My friend Wendy Pierce lost her battle with cancer on Wednesday. It started in her breasts, but by the end it was in her lymph nodes, lungs, heart and brain. It’s just too much.
We were at Kajun’s Pub when Wendy told me she had 9-12 months to live, and that she wanted to take a cross country road trip. Krys and I were there, and she invited us to come along with her. She said we could do some fundraising and get in her car and go. There were things she wanted to see, things she wanted to experience. She thought that what you knew, is what you took with you, so she wanted to learn as much as possible, and see as much as she could before she died.
We did some fundraising, and ended up raising over $5,000 and a car, thanks to some really lovely, and compassionate people. But the trip was never to be. Not in the way Wendy wanted it to be, and certainly not in the way I thought it would be.
Before I went on the trip, or committed to it, I was asking myself questions like “why do I want to go on this trip?” and trying to make sure I was doing it for the right reasons and that I was prepared as possible for it.
We did go on a trip, we drove from New Orleans to Florida, stopping every so often to eat some food or take in the beach views. The purpose of the trip became Wendy getting to see her son, Frankie, and her telling him the news. She no longer had nine to twelve months to live, she had three weeks. The cancer had spread to the blood vessels surrounding her heart and were cutting off blood supply. Her doctor expected she would die from cardiac arrest, and wanted her to start taking morphine tablets to lessen the pain when it eventually happened.
She was scared, and we would talk about it. We would talk about what we thought lie beyond the boundary of death. Wendy would joke about haunting her friends, and starting up a bar in the afterlife, getting it ready for us, when it was our time.
It’s so hard to write this, I can feel the tears pressing against my eyes. Sometimes I think I will be fine, and then suddenly seemingly out of nowhere a flicker of a memory will cause my heart to clench and I feel the loss all over again.
Wednesday night, many of us who knew Wendy gathered at Kajun’s. There was a seat at the bar saved for her, an altar of sorts and everyone could buy her a shot if they wanted to.
I think by the end there was probably about 20 shots. It was a lovely thing to see, in a way, the outpouring of love for her, the comradery that losing someone can bring. We all came together to remember our friend, to celebrate her life, and to mourn her death.
The day Wendy died, it was Krys’ birthday, we were out having drinks at Grand Pre’s when we got the call from Lorie. I knew it was going to happen that day, just felt it coming closer and closer. The day before, I had woken up in a panic feeling the imminence of her passing. You see, Wendy and I hadn’t spoken since the trip.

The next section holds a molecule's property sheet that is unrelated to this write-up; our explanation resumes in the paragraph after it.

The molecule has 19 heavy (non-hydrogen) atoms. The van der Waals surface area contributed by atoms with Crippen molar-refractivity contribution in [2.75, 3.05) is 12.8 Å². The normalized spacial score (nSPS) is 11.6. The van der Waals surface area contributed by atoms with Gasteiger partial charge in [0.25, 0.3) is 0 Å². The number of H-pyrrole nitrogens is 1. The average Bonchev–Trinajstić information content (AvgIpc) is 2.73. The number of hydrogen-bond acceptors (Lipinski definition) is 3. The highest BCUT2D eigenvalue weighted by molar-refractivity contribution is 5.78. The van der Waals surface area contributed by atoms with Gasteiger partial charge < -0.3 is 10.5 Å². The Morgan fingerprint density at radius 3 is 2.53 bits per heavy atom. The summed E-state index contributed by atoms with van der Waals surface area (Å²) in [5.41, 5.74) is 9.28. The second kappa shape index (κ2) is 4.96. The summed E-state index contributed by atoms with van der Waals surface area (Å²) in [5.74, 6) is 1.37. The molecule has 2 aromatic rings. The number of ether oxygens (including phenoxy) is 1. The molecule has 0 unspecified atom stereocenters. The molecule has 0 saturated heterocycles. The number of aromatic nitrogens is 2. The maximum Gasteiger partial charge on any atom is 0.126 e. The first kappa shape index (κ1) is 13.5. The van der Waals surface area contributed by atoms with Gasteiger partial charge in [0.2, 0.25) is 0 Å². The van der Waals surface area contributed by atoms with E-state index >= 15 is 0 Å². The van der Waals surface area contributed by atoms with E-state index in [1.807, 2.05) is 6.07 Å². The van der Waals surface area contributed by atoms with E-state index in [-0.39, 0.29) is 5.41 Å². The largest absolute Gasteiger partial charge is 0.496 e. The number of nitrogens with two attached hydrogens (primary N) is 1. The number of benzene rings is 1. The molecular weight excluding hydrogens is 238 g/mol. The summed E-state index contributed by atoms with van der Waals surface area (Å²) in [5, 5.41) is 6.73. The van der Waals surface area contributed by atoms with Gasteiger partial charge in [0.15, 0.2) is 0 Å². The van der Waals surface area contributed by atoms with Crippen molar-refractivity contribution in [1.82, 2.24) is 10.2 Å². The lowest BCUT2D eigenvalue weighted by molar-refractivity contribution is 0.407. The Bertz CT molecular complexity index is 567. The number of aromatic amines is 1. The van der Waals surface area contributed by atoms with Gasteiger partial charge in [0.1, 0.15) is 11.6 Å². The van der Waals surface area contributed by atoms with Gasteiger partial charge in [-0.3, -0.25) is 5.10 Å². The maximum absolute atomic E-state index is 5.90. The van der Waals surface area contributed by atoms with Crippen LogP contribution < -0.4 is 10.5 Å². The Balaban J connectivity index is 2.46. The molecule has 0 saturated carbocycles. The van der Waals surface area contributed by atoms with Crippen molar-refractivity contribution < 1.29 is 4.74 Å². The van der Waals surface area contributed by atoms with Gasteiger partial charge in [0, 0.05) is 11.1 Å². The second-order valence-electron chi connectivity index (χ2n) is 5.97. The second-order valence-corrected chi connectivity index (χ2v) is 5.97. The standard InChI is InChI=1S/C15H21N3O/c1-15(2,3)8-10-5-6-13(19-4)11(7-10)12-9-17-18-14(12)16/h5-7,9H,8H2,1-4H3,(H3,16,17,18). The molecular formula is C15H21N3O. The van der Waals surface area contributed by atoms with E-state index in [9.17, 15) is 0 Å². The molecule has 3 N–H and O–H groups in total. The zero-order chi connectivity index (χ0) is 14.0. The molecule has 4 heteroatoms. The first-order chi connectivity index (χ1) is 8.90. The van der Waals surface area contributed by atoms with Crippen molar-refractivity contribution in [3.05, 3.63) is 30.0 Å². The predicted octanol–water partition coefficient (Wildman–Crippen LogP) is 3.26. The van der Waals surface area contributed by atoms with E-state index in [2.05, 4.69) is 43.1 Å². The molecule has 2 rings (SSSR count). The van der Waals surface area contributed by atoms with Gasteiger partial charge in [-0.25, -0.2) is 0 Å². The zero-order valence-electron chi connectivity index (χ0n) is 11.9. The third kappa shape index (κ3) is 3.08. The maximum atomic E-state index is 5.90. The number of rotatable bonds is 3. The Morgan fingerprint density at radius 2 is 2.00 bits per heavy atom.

After we left Orlando, the plan was to go down to the southernmost point in Key West, but Mike (an old friend and ex-boyfriend of Wendy’s, as I understand, the love of her life) had just come down and now he was doing the driving. I thought I would give them some time alone together and rent a car myself and go off to see a friend in Marco Island.
It ended up that I could not rent a car, and so I asked if they would drop me off at my brother’s house in Pompano Beach, and they could just pick me back up on the way. They never picked me back up. I didn’t hear from them for two days, and they were two hours drive north of me telling me I needed to find my way up there because they were going to leave. I couldn’t find my way up there, and so they left. I was hurt, but I found a rideshare back to New Orleans, and was no worse for the wear.
The anger, the selfishness, the fear, the inability to see beyond her own death. These were the things I experienced with Wendy on the road trip, the things I wasn’t prepared for. I didn’t know how to be, or what to do.
In the beginning, when I was alone with her there was the constant fear of me finding her dead in her room, and I was trying to prepare myself for what I needed to do. Call the doctor, call her sister, the location of her DNR papers and her will. Sometimes she would become so negative and angry, I didn’t know what to do. Friends advised me to just be there for her, to just listen and support her in that way. It was what I was already doing. It was all I could do, apparently. I couldn’t make things better, I couldn’t take away her pain or her fear, or her anger.
Once Mike showed up, I felt more useless and invisible than ever. I had to remove myself from the situation to try to relieve the strain I was feeling, and perhaps causing. I was worried after they left me, that Wendy thought I was only using her as some kind of a vacation. A very fucking morbid vacation, I have to say. These are things I have to let go of, thoughts that won’t serve me in any way.
The last time I saw Wendy, she dropped me off at my brother’s house in South Florida. The last text message she sent me was “Phone die laat night. N charger wasnt jllg” I posted “I love you” on her facebook page at 1:43pm Wednesday, March 4th, 2015 about four hours before she died.
I hope that I can be strong like Wendy was, a bad-ass woman with a great sense of humour. I’m glad she’s not suffering any longer, and I hope she knows I love her.
I don’t believe you only take with you what you learned in your life, I prefer to think that your knowledge is boundless in the beyond. And now that Wendy has gone, she has the wisdom and knowledge of all the Universe.